This problem gets personal for us as Bernie Williams has already been dumped from the ballot while Andy Pettitte, Jorge Posada and probably Mike Mussina are likely to encounter similar ignorance. Of course Derek Jeter and Mariano Rivera won’t be largely delayed, but looking down the road doesn’t promise a smooth path for any player who isn’t a certified member of the G.O.A.T. club, certified “clean” division.
Of course the glow of the anointed warms a body for a spell, but the Madduxes, Jeters and Riveras can’t boil the blood like the Morrises and Posadas. And those raucous debates are being pushed to the margins by the glut of all-time talents with steroid taint.
This is a shame because Hall of Fame is a great place for Yankees and their fans, and that debate around each election is especially fun when Yankees are involved. Moreso, reflecting the Hall of Fame back on Yankee history is a favorite diversion. One barely has to squint to assemble entire rosters of Yankees related to the Hall of Fame.
ALL TIME GREAT YANKEE HOFers
Infield: Yogi Berra, C; Lou Gehrig, 1B; Joe Gordon 2B; Tony Lazzeri, 3B; Phil Rizzuto SS
(Lazzeri has to shift to 3B to fill out the infield. He played 166 games there over eight seasons, so it’s not crazy.)
Outfield: Mickey Mantle, LF; Joe DiMaggio CF; Babe Ruth RF
Bench: Reggie Jackson, OF; Dave Winfield OF, Earl Combs OF, Bill Dickey C
(I guess Reggie could be a starter on the team below, but I prefer him here.)
Rotation: Whitey Ford, Red Ruffing, Lefty Gomez, Waite Hoyt, Herb Pennock, Jack Chesbro
Relief Ace: Rich Gossage
Of course, Rizzuto is just warming Jeter’s spot and the Goose is about to get some help in the bullpen. Absurdly stacked lineup, but the back-end of the pitching plumbs the depths of HOF standards.
PART TIME YANKEE HOFers
Infield: Frank Chance, C; Johnny Mize, 1B; Home Run Baker, 2B; Wade Boggs, 3B; Joe Sewell, SS
(Here we have to take some liberties. Frank Chance didn’t become part of a famous poem hiding behind catcher’s gear. Nevertheless, he did play 187 games there, just none for the Yanks. Home Run Baker never played second base, but the defensive spectrum may have been inverted back then and he probably could have hacked it at second better than Boggs. And Sewell made it into the HOF for his days at short, but he only played third base for the Yankees.)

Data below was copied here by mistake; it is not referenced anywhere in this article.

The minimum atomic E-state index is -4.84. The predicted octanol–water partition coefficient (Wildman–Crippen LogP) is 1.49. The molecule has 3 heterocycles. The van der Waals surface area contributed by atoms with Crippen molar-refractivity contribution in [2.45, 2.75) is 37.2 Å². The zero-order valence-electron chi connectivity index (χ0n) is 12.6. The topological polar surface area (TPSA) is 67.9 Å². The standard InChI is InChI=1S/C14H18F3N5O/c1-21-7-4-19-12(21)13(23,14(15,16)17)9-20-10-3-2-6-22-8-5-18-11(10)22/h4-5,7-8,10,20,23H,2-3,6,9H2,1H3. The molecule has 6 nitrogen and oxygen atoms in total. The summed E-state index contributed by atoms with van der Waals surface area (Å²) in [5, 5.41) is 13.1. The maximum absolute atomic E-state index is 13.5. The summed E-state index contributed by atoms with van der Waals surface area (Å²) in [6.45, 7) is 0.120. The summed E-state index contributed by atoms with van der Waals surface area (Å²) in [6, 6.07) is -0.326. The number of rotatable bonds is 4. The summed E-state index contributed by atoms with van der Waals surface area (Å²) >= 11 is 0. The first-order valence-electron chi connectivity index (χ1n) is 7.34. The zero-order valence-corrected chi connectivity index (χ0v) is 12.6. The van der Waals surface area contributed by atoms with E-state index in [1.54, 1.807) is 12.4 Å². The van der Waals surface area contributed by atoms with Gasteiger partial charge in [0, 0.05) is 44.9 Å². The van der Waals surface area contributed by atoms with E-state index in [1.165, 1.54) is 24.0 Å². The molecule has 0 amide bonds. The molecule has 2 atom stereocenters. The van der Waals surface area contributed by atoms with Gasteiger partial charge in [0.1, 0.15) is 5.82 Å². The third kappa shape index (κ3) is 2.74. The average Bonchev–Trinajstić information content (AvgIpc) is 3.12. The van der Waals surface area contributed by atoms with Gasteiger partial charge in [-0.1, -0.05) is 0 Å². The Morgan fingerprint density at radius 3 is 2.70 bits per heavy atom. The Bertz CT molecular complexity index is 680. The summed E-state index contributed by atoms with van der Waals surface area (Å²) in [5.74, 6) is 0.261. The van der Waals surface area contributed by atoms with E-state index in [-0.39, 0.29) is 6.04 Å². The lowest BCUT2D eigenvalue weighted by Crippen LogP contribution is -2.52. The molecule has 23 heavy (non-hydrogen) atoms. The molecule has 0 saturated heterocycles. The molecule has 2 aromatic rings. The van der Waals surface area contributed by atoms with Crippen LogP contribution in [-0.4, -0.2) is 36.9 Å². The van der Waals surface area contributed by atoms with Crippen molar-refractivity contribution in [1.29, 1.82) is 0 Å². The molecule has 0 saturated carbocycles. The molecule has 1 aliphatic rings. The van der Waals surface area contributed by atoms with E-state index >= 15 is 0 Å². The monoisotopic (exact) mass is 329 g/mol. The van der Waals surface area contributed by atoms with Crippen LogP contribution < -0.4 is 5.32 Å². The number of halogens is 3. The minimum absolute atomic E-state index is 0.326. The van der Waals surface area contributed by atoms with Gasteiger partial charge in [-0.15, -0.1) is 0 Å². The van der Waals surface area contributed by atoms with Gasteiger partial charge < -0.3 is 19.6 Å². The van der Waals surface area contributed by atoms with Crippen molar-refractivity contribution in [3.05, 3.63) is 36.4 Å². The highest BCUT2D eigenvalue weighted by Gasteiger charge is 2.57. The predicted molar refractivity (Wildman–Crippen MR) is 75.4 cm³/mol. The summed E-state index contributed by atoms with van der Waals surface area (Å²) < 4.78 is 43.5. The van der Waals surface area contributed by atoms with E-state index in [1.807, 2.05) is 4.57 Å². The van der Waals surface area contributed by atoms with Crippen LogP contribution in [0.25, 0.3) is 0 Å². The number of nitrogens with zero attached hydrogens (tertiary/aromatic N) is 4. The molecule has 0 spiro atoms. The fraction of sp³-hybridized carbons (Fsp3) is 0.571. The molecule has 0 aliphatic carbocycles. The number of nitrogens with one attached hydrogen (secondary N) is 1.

Outfield: Wee Willie Keeler, LF; Rickey Henderson, CF; Enos Slaughter, RF
Bench: Paul Waner OF, Leo Durocher IF
Rotation: Catfish Hunter, Phil Niekro, Clark Griffith, Gaylord Perry, Stan Kovaleski, Burleigh Grimes, Dazzy Vance
This is a fun team because all of the starting position players save Frank Chance made real contributions to the Yankees. Six of the eight players fit easily within the top 200 Yankees and even Enos Slaughter was around to play in 15 World Series games and notch a salami against the Dodgers in ’56. The pitchers beyond Hunter and Niekro were just passing through.
NOT QUITE HOFers
Infield: Thurman Munson, C; Don Mattingly, 1B; Willie Randolph, 2B; Frankie Crosetti, SS
(Crosetti is probably too far away from the HOF to make this team, but we need a SS.)
Outfield: Charlie Keller, LF; Bernie Williams, CF; Tommy Henrich, RF
(I know there are no campaigns to elect Keller and Henrich, but they lost a lot of playing time to WW2, so let’s give them a boost.)
Bench: Roy White, OF; Elston Howard, C; Gil McDougald IF
(I remember reading Bill James entry on McDougald, something like “McDougald could have been a Hall of Famer elsewhere, but he was fated to be a Yankee,” and feeling McDougald got the better fate. I think that’s what James meant, too.)
Rotation: Ron Guidry, David Cone, Tommy John, Allie Reynolds
Bernie Williams and Willie Randolph are interesting cases to compare. Both up-the-middle All Stars on fantastic teams. Both highly respected indivduals. And if they could flip-flop in the timestream, they might both be in the Hall of Fame.
Bernie has several HOFesque hitting seasons, albeit without the career counting stats. He has the memorable postseason moments that sometimes rate. There was nobody out there taking up Bernie’s flag and he dropped off the ballot in his second time around.
Bernie had little support because the defensive statistics currently favored by the cognescenti show him to be among the worst fielding centerfielders of all time. And certainly at the end of his career, he was clearly pretty bad out there. So the group most likely to support him (the SABR people who, in the very recent past, would have placed extremely high value on the excellent-hitting center fielder of a dynasty team) wanted nothing do with him. The mouth breathers looking for 3000 and 500 wouldn’t touch him. And most of the bloggers aren’t exaclty weeping on their keyboards to see a beloved Yankee get kicked to the curb. He deserved better, even if he didn’t get ultimately get in.
Willie Randolph came up for election in 1998, a year when 11 second basemen hit double digit home runs. Randolph was an excellent player, whose speed and abilty to take a walk combined with his defense at second made him a central figure for perenially contending and occaisionally triumphant Yankee teams. He received 1.1% of the vote and was dropped in his first year.
I don’t remember any discussion of his candidacy at all, though admittedly, I wasn’t paying close attention. Now the same fielding statistics that reduce Bernie Williams to an after-thought elevate Randolph to a very credible Hall of Famer. Randolph’s career fWAR (62) is wedged right between Roberto Alomar’s and Ryne Sandberg’s. Today, Willie Randolph would be given a much longer look than he was in 1998, even if the result were the same.
This rotation may be getting jammed up soon. David Cone suffers from the same issue that dogs many of the star pitchers of the recent era – when hitting stats skyrocket, pitching stats suffer. It’s hard to get your ERA under 3.00 when the league is scoring almost 6 runs a game. Pettitte and Mussina may be on the way to keep Coney company.